(redirected from: Sphagnum recurvum var. fallax (Klinggr.) Paul)
[Sphagnum apiculatum H. Lindb., moreSphagnum flexuosum var. fallax (Klinggr.) M.O. Hill ex A.J.E. Sm., Sphagnum recurvum var. brevifolium (Lindb. ex Braithw.) Warnst., Sphagnum recurvum var. fallax (Klinggr.) Paul]
Plants moderate-sized, fairly stiff-stemmed; green, brownish green, pale yellow, golden yellow, yellow and brown; capitulum hemispherical and not 5-radiate to somewhat 5-radiate in shade-grown or wet-grown forms. Stems pale green to pale brown, superficial cortex of 2 layers of moderately differentiated cells. Stem leaves triangular to lingulate-triangular, 0.8-1.2 mm, mostly appressed to the stem, apex acute to apiculate, hyaline cells mostly efibrillose and nonseptate. Branches straight, mostly unranked, but can be 5-ranked in wet-growing forms, leaves little elongated at distal branch ends. Branch fascicles with 2 spreading and 2-3 pendent branches. Branch stems green but proximal end sometimes red, with cortex enlarged with conspicuous retort cells. Branch leaves ovate-lanceolate, greater than 1.2 mm, straight, undulate and sharply recurved when dry, margins entire; hyaline cells on convex surface with usually 1 round pore per cell at apical end, on concave side with round wall thinnings in the cell ends and angles; chlorophyllous cells triangular and just reaching or slightly enclosed within the concave surface. Sexual condition dioicous. Spores 25-31 µm; proximal surface finely papillose, distal surface pusticulate with bifurcated Y-mark sculpture; proximal laesura less than 0.5 spore radius. Widespread in poor fen habitats, often as a pioneer species in extensive mats, occasionally in ombrotrophic mires at hummock bases; low to moderate elevations; N.B., Nfld. and Labr. (Nfld.), N.S., Ont., P.E.I., Que.; Conn., Del., Ill., Ind., Maine, Mass., Mich., Minn., N.H., N.J., N.Y., N.C., Ohio, Pa., Tenn., Vt., Va., W.Va.; Europe. Sporophytes are uncommon, capsules mature early to mid summer.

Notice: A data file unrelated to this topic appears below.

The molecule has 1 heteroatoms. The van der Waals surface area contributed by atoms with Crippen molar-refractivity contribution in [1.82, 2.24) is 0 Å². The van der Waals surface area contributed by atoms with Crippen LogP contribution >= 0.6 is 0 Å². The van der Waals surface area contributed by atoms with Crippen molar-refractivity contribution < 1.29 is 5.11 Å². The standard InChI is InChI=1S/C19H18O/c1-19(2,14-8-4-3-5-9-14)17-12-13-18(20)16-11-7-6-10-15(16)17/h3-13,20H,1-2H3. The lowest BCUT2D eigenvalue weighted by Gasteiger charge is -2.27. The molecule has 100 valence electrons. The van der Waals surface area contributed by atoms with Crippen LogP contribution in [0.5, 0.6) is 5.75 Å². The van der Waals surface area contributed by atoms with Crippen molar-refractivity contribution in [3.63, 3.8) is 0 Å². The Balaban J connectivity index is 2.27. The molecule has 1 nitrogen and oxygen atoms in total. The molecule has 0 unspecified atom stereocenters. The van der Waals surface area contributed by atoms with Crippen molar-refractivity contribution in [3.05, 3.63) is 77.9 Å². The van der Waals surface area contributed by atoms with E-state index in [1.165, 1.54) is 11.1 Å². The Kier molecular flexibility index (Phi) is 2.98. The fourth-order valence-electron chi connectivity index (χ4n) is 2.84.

Sphagnum fallax can be distinguished from the closely related S. isoviitae by its sharply recurved branch leaves, as opposed to the leaves of the latter only slightly reflexed at their tips. See also discussion under 26. S. brevifolium and 46. S. splendens.